Doctor of Philosophy
Anatomy & Neurobiology
Richard J. Weymouth
In recent years renal homotransplantation has become more frequently used in the treatment of terminal renal disease in man. By carefully selecting donors with the aid of tissue compatibility tests and employing immunosuppressive drugs, these transplants have become increasingly more successful. It is true, however, that even with good tissue match-up and drug treatment rejection episodes occur, frequently within the first two-postsurgical weeks. The majority of these rejection crises may be reversed by increasing drug dosages and occasionally applying x-irradiation to the area of the transplant. In other cases rejection by the recipient is responsible for cessation of function of the transplanted kidney, terminating in its ultimate removal.
Millard et al. (1970) suggested that light microscopic studies of biopsy tissue Obtained from transplanted kidneys at various intervals postoperatively would be useful in early clinical management of the patients. The primary purpose cf the present study is to determine if electron microscopic studies of renal tabules in tissue obtained one hour postoperatively would also be useful in indicating subsequent graft rejection or dysfunction.
Light (Dempster, 1952; Simonsen et al., 1952; Porter et al., 1964; and Shorter et al., 1964) and electron microscopic (Darmady et al., 1955; Kountz et al., 1963; Porter et al., 1964; and Williams et al., 1964) observations of canine homotransplanted kidneys are numerous but none of the biopsies studied were obtained prior to six hours post-transplantation.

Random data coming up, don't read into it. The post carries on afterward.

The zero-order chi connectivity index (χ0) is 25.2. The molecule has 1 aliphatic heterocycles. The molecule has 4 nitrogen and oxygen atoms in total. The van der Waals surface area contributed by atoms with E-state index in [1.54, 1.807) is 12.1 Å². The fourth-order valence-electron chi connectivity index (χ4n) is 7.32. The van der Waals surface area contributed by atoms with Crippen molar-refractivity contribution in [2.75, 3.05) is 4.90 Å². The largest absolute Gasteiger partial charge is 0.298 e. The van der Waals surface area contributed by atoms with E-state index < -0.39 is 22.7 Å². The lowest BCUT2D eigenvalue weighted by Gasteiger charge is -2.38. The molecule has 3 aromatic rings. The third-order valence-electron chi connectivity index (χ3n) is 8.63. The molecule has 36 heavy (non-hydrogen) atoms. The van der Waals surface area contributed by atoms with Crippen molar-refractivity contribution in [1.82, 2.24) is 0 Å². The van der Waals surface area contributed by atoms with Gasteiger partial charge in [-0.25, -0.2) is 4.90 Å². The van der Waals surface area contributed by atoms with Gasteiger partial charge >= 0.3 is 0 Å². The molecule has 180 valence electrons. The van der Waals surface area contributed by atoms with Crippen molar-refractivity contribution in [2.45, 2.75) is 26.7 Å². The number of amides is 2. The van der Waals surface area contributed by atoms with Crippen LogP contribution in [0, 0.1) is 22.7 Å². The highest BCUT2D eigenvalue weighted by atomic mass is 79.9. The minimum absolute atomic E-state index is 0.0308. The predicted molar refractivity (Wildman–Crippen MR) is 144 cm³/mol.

Ultrastructure of normal human kidney has been described (Rhodin, 1958; Flume et al., 1963; Brewer, 1965; Myers et al., 1966; Tisher et al., 1966; Bulger et al., 1967; and Tisher et al., 1968) as has the ultrastructure of normal monkey renal tubules (Tisher et al., 1969). Electron microscopic studies of human renal homotransplanted tissue including the glomerulus, tubules and vasculature have also been reported. However, the majority of the biopsies described were Obtained one week or more following transplantation (Hamburger et al., 1965; Porter et al., 1966; Shimamura et al., 1966; and Busch et al., 1971).
Hume et al. (1970) included one hour biopsies in their studies of glomerulonephritis. Weymouth et al. (1970) described the ultrastructure of the glomerulus one hour post-transplantation and.were able to correlate changes in the glomerulus with future function of the transplant. Electron.microscopic studies of the tubules, vasculature or interstitium one hour after transplantation have not been previously reported.
Therefore, it seemed pertinent to study these tissues, correlating structure with clinical function in an effort to determine if this information could be used to postulate the future of the individual renal transplant.
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